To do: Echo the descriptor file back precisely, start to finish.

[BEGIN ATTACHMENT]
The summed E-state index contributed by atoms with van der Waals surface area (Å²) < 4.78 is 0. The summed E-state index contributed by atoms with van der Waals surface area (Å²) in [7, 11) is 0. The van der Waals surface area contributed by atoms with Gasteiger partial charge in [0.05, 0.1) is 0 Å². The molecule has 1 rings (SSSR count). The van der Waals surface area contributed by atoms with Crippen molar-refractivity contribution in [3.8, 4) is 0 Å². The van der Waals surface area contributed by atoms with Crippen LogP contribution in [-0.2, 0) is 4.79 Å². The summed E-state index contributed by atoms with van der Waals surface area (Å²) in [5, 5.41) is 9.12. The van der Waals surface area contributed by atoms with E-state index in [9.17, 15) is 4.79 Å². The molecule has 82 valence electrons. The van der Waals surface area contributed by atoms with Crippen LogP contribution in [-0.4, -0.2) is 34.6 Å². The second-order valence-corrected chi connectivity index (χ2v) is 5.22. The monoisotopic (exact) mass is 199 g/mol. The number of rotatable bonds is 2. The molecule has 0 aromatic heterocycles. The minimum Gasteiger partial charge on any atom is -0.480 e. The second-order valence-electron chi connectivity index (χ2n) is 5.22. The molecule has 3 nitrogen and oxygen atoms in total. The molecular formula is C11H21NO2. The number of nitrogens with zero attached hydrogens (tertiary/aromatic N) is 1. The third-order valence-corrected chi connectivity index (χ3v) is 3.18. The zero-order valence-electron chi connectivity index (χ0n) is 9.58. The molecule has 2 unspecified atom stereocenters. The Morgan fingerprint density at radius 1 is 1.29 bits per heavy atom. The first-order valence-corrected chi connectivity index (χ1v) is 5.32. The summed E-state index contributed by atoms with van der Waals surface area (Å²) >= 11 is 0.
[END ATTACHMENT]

The summed E-state index contributed by atoms with van der Waals surface area (Å²) < 4.78 is 0. The summed E-state index contributed by atoms with van der Waals surface area (Å²) in [7, 11) is 0. The van der Waals surface area contributed by atoms with Gasteiger partial charge in [0.05, 0.1) is 0 Å². The molecule has 1 rings (SSSR count). The van der Waals surface area contributed by atoms with Crippen molar-refractivity contribution in [3.8, 4) is 0 Å². The van der Waals surface area contributed by atoms with Crippen LogP contribution in [-0.2, 0) is 4.79 Å². The summed E-state index contributed by atoms with van der Waals surface area (Å²) in [5, 5.41) is 9.12. The van der Waals surface area contributed by atoms with E-state index in [9.17, 15) is 4.79 Å². The molecule has 82 valence electrons. The van der Waals surface area contributed by atoms with Crippen LogP contribution in [-0.4, -0.2) is 34.6 Å². The second-order valence-corrected chi connectivity index (χ2v) is 5.22. The monoisotopic (exact) mass is 199 g/mol. The number of rotatable bonds is 2. The molecule has 0 aromatic heterocycles. The minimum Gasteiger partial charge on any atom is -0.480 e. The second-order valence-electron chi connectivity index (χ2n) is 5.22. The molecule has 3 nitrogen and oxygen atoms in total. The molecular formula is C11H21NO2. The number of nitrogens with zero attached hydrogens (tertiary/aromatic N) is 1. The third-order valence-corrected chi connectivity index (χ3v) is 3.18. The zero-order valence-electron chi connectivity index (χ0n) is 9.58. The molecule has 2 unspecified atom stereocenters. The Morgan fingerprint density at radius 1 is 1.29 bits per heavy atom. The first-order valence-corrected chi connectivity index (χ1v) is 5.32. The summed E-state index contributed by atoms with van der Waals surface area (Å²) >= 11 is 0.